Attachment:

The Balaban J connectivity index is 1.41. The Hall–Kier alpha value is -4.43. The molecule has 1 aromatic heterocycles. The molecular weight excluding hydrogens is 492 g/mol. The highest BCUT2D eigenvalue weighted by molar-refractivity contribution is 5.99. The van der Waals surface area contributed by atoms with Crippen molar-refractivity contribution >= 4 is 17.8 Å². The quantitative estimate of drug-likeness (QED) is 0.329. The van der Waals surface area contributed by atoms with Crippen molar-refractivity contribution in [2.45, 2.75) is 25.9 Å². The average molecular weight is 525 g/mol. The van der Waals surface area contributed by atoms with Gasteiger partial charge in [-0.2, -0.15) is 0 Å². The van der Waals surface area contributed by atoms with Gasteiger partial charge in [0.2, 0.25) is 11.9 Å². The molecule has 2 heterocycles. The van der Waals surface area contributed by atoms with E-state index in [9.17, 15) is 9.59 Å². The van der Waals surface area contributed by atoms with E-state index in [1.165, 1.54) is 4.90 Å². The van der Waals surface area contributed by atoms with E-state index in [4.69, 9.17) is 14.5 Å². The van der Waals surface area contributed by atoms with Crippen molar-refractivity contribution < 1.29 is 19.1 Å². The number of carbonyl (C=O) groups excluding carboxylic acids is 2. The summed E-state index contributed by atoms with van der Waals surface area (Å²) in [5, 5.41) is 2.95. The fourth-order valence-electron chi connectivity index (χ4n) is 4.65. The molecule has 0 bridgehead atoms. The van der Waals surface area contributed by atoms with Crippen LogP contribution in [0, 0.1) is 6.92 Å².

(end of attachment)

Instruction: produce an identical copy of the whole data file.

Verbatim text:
The Balaban J connectivity index is 1.41. The Hall–Kier alpha value is -4.43. The molecule has 1 aromatic heterocycles. The molecular weight excluding hydrogens is 492 g/mol. The highest BCUT2D eigenvalue weighted by molar-refractivity contribution is 5.99. The van der Waals surface area contributed by atoms with Crippen molar-refractivity contribution >= 4 is 17.8 Å². The quantitative estimate of drug-likeness (QED) is 0.329. The van der Waals surface area contributed by atoms with Crippen molar-refractivity contribution in [2.45, 2.75) is 25.9 Å². The average molecular weight is 525 g/mol. The van der Waals surface area contributed by atoms with Gasteiger partial charge in [-0.2, -0.15) is 0 Å². The van der Waals surface area contributed by atoms with Gasteiger partial charge in [0.2, 0.25) is 11.9 Å². The molecule has 2 heterocycles. The van der Waals surface area contributed by atoms with E-state index in [9.17, 15) is 9.59 Å². The van der Waals surface area contributed by atoms with E-state index in [1.165, 1.54) is 4.90 Å². The van der Waals surface area contributed by atoms with E-state index in [4.69, 9.17) is 14.5 Å². The van der Waals surface area contributed by atoms with Crippen molar-refractivity contribution < 1.29 is 19.1 Å². The number of carbonyl (C=O) groups excluding carboxylic acids is 2. The summed E-state index contributed by atoms with van der Waals surface area (Å²) in [5, 5.41) is 2.95. The fourth-order valence-electron chi connectivity index (χ4n) is 4.65. The molecule has 0 bridgehead atoms. The van der Waals surface area contributed by atoms with Crippen LogP contribution in [0, 0.1) is 6.92 Å².